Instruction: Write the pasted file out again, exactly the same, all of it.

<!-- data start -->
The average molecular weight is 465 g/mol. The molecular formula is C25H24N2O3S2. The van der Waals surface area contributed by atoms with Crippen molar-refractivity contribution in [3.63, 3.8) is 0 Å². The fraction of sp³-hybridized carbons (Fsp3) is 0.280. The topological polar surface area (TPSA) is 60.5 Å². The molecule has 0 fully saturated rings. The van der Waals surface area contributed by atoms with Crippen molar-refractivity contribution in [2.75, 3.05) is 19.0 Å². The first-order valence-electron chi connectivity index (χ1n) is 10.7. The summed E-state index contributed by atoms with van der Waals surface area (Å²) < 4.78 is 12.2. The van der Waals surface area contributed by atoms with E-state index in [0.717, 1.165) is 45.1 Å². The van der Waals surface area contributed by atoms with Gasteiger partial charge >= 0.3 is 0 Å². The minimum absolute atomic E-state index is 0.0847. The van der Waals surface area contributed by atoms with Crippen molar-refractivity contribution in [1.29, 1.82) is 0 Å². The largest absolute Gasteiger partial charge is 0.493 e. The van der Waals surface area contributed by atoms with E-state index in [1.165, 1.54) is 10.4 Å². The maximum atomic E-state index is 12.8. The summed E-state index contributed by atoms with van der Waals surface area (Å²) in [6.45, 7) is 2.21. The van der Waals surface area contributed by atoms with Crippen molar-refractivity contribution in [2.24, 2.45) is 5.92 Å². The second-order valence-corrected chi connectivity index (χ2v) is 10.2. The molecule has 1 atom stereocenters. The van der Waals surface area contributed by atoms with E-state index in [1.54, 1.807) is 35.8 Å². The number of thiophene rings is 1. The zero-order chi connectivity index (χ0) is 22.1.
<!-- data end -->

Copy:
The average molecular weight is 465 g/mol. The molecular formula is C25H24N2O3S2. The van der Waals surface area contributed by atoms with Crippen molar-refractivity contribution in [3.63, 3.8) is 0 Å². The fraction of sp³-hybridized carbons (Fsp3) is 0.280. The topological polar surface area (TPSA) is 60.5 Å². The molecule has 0 fully saturated rings. The van der Waals surface area contributed by atoms with Crippen molar-refractivity contribution in [2.75, 3.05) is 19.0 Å². The first-order valence-electron chi connectivity index (χ1n) is 10.7. The summed E-state index contributed by atoms with van der Waals surface area (Å²) < 4.78 is 12.2. The van der Waals surface area contributed by atoms with E-state index in [0.717, 1.165) is 45.1 Å². The van der Waals surface area contributed by atoms with Gasteiger partial charge >= 0.3 is 0 Å². The minimum absolute atomic E-state index is 0.0847. The van der Waals surface area contributed by atoms with Crippen molar-refractivity contribution in [1.29, 1.82) is 0 Å². The largest absolute Gasteiger partial charge is 0.493 e. The van der Waals surface area contributed by atoms with E-state index in [1.165, 1.54) is 10.4 Å². The maximum atomic E-state index is 12.8. The summed E-state index contributed by atoms with van der Waals surface area (Å²) in [6.45, 7) is 2.21. The van der Waals surface area contributed by atoms with Crippen molar-refractivity contribution in [2.24, 2.45) is 5.92 Å². The second-order valence-corrected chi connectivity index (χ2v) is 10.2. The molecule has 1 atom stereocenters. The van der Waals surface area contributed by atoms with E-state index in [1.54, 1.807) is 35.8 Å². The number of thiophene rings is 1. The zero-order chi connectivity index (χ0) is 22.1.